Blank pages

Footballers have a clear, pre-defined reset button when they returned from Qatar. For the rest of us, the reset button is ours to press and the blank pages ours to fill. Scary as that prospect may be, if we approach the possibility of failure open-eyed, with a willingness to learn from its teachings, the benefits can be enormous.







6 Lench, Heather C. and Linda J. Levine, “Goals and Responses to Failures: Knowing When to Hold Them and When to Fold Them, “Motivation and Emotion (2008), 32, 127-140.


Following The 1% Podcast with the brilliant and funny Des Bishop, a background thought came to the foreground with further reflection. At the outset of the episode, we settled into our conversation by talking about how past errors or indiscretions helped position us toward a new course. In that regard, we can follow a negative trajectory downward, exacerbating what has gone wrong, or gain clarity and make necessary changes by understanding how and why certain events unfold against our desires or best-made plans. 

Making the most of your mistakes

Many know this but may not want to hear it. The concept may be anathema to your sense of being and thinking, and you may not even be willing to process the possibility in your workplace. Nevertheless, let’s talk about it. No matter how cautious, discerning, motivated, prepared, and skilled you are—failure is inevitable. So why does it happen, and why are we afraid of it?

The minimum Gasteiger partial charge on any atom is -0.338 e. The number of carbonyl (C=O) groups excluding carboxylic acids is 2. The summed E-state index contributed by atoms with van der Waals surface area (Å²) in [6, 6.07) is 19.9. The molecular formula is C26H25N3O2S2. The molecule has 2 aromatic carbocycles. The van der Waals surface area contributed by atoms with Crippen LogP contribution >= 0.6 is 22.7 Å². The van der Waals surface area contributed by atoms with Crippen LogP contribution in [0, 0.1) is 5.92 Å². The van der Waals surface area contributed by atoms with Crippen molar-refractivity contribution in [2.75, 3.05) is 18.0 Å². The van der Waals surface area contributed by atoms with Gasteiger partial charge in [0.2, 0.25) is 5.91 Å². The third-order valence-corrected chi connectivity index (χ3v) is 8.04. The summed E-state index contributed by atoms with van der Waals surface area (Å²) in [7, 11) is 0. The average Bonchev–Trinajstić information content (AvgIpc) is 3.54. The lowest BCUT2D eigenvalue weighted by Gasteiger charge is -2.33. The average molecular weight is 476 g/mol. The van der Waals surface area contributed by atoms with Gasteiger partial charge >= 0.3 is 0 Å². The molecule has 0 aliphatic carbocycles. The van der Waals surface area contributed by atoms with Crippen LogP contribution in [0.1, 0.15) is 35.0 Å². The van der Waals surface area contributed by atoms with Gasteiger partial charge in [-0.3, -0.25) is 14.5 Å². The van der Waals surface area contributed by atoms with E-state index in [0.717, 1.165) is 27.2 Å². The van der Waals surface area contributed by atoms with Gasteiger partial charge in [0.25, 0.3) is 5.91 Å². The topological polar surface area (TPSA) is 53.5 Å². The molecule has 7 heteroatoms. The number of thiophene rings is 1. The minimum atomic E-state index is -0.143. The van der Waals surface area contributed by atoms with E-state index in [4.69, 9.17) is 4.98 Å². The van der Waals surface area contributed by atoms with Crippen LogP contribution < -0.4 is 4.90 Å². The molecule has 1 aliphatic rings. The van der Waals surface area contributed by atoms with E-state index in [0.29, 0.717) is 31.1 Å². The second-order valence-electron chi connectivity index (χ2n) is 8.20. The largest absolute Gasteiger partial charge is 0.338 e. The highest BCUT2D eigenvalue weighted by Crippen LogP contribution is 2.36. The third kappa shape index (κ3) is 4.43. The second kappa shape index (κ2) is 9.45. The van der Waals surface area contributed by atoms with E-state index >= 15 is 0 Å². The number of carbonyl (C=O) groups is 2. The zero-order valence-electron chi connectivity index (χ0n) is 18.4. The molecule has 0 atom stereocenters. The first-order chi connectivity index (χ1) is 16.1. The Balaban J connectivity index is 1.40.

Why we fail

Failure has many makers, and any of the causes below could prove costly. Yet, as a concept, it is something we should be less afraid of, if only because it is unavoidable and can aid us once we grapple with it. According to Shiv Khera, author of You Can Win (2014), we usually fail for one of seven reasons:

Forbes magazine reiterates a lack of belief and expectation of sub-par outcomes and adds:

Impatience, a lack of a clear plan, a missing long-term or contingent strategy, and poorly thought-out or unattainable objectives, can be included in the list.

Tuning in versus tuning out

Additionally, failure is frequently related to something happening in our lives. In other words, it is already within us and is a manifestation of an existing discomfort. Humans are complex entities, our psyches are even more layered and nebulous, and we are routinely impacted by unexpected and undesirable circumstances happening to us or around us. Moreover, the minutia of everyday life can easily influence all the causes above. 

Therefore, to believe that unwanted aspects of our personal or professional lives can be wholly cordoned off from influencing job performance to some degree is naïve. That said, and as outlined in a previous 1% article, the ability to compartmentalise and conquer is necessary at certain moments, but what happens if and when we cannot do that entirely and are forced to face failure head-on? 

Redirection through reappraisal